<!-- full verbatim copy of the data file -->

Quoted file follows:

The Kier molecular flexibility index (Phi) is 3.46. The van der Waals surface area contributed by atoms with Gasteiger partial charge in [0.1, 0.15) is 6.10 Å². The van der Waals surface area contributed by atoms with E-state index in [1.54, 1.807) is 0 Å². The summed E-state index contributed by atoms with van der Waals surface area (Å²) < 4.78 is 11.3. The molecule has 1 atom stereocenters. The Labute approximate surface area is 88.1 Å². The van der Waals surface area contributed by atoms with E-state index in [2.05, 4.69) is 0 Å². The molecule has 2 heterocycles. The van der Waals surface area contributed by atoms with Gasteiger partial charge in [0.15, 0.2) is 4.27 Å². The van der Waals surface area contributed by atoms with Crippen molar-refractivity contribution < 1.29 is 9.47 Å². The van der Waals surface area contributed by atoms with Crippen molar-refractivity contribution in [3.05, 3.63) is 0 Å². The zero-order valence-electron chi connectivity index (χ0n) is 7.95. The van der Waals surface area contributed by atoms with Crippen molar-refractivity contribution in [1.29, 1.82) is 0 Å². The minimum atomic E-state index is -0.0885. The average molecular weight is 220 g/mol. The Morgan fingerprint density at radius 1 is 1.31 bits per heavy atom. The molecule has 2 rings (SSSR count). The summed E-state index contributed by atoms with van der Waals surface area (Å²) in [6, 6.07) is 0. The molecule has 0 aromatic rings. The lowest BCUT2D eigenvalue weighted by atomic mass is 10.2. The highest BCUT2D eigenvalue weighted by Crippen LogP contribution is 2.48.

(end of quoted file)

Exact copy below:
The Kier molecular flexibility index (Phi) is 3.46. The van der Waals surface area contributed by atoms with Gasteiger partial charge in [0.1, 0.15) is 6.10 Å². The van der Waals surface area contributed by atoms with E-state index in [1.54, 1.807) is 0 Å². The summed E-state index contributed by atoms with van der Waals surface area (Å²) < 4.78 is 11.3. The molecule has 1 atom stereocenters. The Labute approximate surface area is 88.1 Å². The van der Waals surface area contributed by atoms with E-state index in [2.05, 4.69) is 0 Å². The molecule has 2 heterocycles. The van der Waals surface area contributed by atoms with Gasteiger partial charge in [0.15, 0.2) is 4.27 Å². The van der Waals surface area contributed by atoms with Crippen molar-refractivity contribution < 1.29 is 9.47 Å². The van der Waals surface area contributed by atoms with Crippen molar-refractivity contribution in [3.05, 3.63) is 0 Å². The zero-order valence-electron chi connectivity index (χ0n) is 7.95. The van der Waals surface area contributed by atoms with Crippen molar-refractivity contribution in [1.29, 1.82) is 0 Å². The minimum atomic E-state index is -0.0885. The average molecular weight is 220 g/mol. The Morgan fingerprint density at radius 1 is 1.31 bits per heavy atom. The molecule has 2 rings (SSSR count). The summed E-state index contributed by atoms with van der Waals surface area (Å²) in [6, 6.07) is 0. The molecule has 0 aromatic rings. The lowest BCUT2D eigenvalue weighted by atomic mass is 10.2. The highest BCUT2D eigenvalue weighted by Crippen LogP contribution is 2.48.